New details of Google’s forthcoming augmented reality headset have emerged in documents published by a US regulator.
A test report describes video playing on the device alongside audio running to a “vibrating element”.
The description tallies with a patent filing suggesting it plays sound via “bone-conduction” tech rather than earbuds.
Developers are due to receive a test edition of the headset later this year.
Google has already begun holding hands-on events for selected software writers in San Francisco and New York ahead of the release.
It has previously said it intended to sell the eyewear to consumers before the end of 2014.
Google is not the only firm betting on the appeal of head-up display units.
Motorola Solutions announced its HC1 headset computer system in October. The voice and gesture-controlled rig is targeted at maintenance engineers, the emergency services and other organisations.
Oakley recently launched Airwave – ski goggles with built-in sensors which provide information on an in-built screen about an owner’s speed, the size of their jumps and what music they are listening to.
Several companies also showed off prototype “smart glasses” at the recent Consumer Electronics Show in Las Vegas.
They included Vuzix’s Android-powered M100 smartphone display system featuring a small screen and video camera which is due for release before the end of 2013.
Microsoft has also filed a patent for a set of digital glasses that overlay information on top of the user’s view, which it suggested could be used at sports matches and theatres.
Analysts at Juniper Research have predicted the international market for smart eyewear and other mobile wearable devices could be worth more than $1.5bn (£950m) by 2014, up from $800m this year.
But in truth it is still unclear how big the appetite for head-worn computers will be, and Google’s Project Glass – which benefits from the company’s strong tech brand – is expected to play a critical role in determining whether the sector succeeds or fails.
The Federal Communications Commission papers – which were firstspotted by the Engadget news site – offer a few new hints about how the search giant’s gadget will work.
They describe data being sent to the small screen display via wi-fi and Bluetooth using a radio unit manufactured by Broadcom.
The equipment is also said to be able to store video files internally and can be recharged by plugging a power connector into the computing unit on the right-hand arm of the glasses’ frame.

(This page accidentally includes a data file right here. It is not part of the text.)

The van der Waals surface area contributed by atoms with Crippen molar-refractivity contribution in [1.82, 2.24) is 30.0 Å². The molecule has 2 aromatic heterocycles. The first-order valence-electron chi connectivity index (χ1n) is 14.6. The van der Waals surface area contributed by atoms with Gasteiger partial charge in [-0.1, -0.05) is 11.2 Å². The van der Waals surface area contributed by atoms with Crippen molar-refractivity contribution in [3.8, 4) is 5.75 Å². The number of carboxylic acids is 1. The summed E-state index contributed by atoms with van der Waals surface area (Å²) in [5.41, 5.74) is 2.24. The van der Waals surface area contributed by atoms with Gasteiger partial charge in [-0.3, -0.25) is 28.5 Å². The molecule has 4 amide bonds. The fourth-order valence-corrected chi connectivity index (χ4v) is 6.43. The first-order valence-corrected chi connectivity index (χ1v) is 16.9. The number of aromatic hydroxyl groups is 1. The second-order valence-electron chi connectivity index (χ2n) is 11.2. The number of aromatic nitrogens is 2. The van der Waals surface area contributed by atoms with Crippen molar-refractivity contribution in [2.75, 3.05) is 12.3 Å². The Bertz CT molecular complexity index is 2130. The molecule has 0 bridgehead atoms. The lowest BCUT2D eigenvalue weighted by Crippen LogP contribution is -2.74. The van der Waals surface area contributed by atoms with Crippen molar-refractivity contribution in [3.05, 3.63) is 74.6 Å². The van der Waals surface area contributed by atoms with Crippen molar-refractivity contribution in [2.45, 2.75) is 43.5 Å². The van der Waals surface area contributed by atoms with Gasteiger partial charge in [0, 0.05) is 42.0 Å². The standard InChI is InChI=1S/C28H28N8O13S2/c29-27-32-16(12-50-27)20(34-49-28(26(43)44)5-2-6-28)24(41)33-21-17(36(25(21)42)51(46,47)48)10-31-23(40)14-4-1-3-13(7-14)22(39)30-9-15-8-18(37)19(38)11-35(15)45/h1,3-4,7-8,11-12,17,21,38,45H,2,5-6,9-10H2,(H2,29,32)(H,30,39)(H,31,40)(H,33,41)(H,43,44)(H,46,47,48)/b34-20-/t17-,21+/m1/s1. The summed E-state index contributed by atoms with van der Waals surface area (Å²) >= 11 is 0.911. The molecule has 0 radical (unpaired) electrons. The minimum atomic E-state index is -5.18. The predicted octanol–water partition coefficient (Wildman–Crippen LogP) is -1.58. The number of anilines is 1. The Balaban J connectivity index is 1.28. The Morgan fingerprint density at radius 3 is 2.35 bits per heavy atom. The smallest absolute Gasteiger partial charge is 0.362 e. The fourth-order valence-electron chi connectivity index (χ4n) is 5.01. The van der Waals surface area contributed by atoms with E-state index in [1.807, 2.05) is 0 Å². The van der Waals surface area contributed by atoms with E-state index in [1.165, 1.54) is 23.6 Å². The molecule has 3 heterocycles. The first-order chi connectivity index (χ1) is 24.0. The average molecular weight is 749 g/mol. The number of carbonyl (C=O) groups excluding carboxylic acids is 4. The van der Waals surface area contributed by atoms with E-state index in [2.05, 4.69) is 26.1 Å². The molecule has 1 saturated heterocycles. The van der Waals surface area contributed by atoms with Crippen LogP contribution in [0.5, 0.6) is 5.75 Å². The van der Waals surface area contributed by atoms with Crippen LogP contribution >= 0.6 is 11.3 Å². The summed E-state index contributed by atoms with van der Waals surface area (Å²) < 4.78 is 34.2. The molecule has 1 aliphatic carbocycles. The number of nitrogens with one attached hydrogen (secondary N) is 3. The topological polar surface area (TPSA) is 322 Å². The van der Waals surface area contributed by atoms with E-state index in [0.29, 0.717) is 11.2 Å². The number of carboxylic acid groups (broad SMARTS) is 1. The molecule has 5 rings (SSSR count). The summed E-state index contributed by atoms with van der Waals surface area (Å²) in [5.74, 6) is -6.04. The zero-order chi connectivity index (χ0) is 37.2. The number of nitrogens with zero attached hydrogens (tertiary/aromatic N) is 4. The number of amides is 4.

However, the most arresting detail is the suggestion that audio is provided without the user needing to wear headphones which might disturb how they hear ambient sounds.
Last week Google filed a patent application entitled Wearable Computing Device with Indirect Bone-Conduction Speaker.
It described how an element on the frame could be made to vibrate in order to send sound to a user’s inner ear via their skull.
The roots of the innovation date back at least to the 18th Century, when the composer Ludwig van Beethoven – who suffered from hearing loss – listened to his compositions by placing a rod between his piano and his head to transmit the vibrations.
The technology was later developed to help the military monitor communications at the same time as being aware of surrounding noise. It has also been used by some hearing aids, and headsets designed for swimmers and cyclists.
Reviews suggest the audio quality offered can be decent but not as good as traditional headphones.
A spokeswoman for Google said she was unable to provide further comment at this time, but more details may emerge at the firm’s I/O conference in May.
Last year Google’s co-founder Sergey Brin made headlines by showing off prototypes in a stunt that saw skydivers provide live video pictures from the devices as they plummeted towards the developers forum.
Concept videos have also shown the device bringing up maps, weather reports and video chats – but it is not clear whether this will be possible with the first generation.